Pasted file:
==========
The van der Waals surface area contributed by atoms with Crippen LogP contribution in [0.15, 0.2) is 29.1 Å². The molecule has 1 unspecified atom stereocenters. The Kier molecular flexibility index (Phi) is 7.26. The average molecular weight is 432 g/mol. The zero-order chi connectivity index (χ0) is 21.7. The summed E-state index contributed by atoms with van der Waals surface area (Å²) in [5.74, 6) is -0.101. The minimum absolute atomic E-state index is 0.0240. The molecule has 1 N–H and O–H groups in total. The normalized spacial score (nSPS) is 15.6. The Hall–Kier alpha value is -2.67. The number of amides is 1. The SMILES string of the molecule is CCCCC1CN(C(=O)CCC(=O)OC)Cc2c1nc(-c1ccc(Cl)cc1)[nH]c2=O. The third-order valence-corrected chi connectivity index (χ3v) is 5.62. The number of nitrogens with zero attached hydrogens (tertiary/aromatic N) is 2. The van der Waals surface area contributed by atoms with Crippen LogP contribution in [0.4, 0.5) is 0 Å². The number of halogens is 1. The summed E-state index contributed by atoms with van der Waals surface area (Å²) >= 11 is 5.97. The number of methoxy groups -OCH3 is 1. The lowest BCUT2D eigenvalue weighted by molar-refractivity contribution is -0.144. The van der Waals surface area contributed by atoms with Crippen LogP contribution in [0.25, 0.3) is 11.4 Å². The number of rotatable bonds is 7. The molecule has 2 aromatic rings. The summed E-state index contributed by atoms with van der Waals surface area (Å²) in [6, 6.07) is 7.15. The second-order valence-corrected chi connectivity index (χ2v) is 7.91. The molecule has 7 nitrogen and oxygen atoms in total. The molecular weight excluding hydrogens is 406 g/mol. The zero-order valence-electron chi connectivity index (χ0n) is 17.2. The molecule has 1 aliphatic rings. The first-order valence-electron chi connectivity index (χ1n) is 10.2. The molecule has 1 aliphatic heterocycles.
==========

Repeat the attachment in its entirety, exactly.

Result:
The van der Waals surface area contributed by atoms with Crippen LogP contribution in [0.15, 0.2) is 29.1 Å². The molecule has 1 unspecified atom stereocenters. The Kier molecular flexibility index (Phi) is 7.26. The average molecular weight is 432 g/mol. The zero-order chi connectivity index (χ0) is 21.7. The summed E-state index contributed by atoms with van der Waals surface area (Å²) in [5.74, 6) is -0.101. The minimum absolute atomic E-state index is 0.0240. The molecule has 1 N–H and O–H groups in total. The normalized spacial score (nSPS) is 15.6. The Hall–Kier alpha value is -2.67. The number of amides is 1. The SMILES string of the molecule is CCCCC1CN(C(=O)CCC(=O)OC)Cc2c1nc(-c1ccc(Cl)cc1)[nH]c2=O. The third-order valence-corrected chi connectivity index (χ3v) is 5.62. The number of nitrogens with zero attached hydrogens (tertiary/aromatic N) is 2. The van der Waals surface area contributed by atoms with Crippen LogP contribution in [0.4, 0.5) is 0 Å². The number of halogens is 1. The summed E-state index contributed by atoms with van der Waals surface area (Å²) >= 11 is 5.97. The number of methoxy groups -OCH3 is 1. The lowest BCUT2D eigenvalue weighted by molar-refractivity contribution is -0.144. The van der Waals surface area contributed by atoms with Crippen LogP contribution in [0.25, 0.3) is 11.4 Å². The number of rotatable bonds is 7. The molecule has 2 aromatic rings. The summed E-state index contributed by atoms with van der Waals surface area (Å²) in [6, 6.07) is 7.15. The second-order valence-corrected chi connectivity index (χ2v) is 7.91. The molecule has 7 nitrogen and oxygen atoms in total. The molecular weight excluding hydrogens is 406 g/mol. The zero-order valence-electron chi connectivity index (χ0n) is 17.2. The molecule has 1 aliphatic rings. The first-order valence-electron chi connectivity index (χ1n) is 10.2. The molecule has 1 aliphatic heterocycles.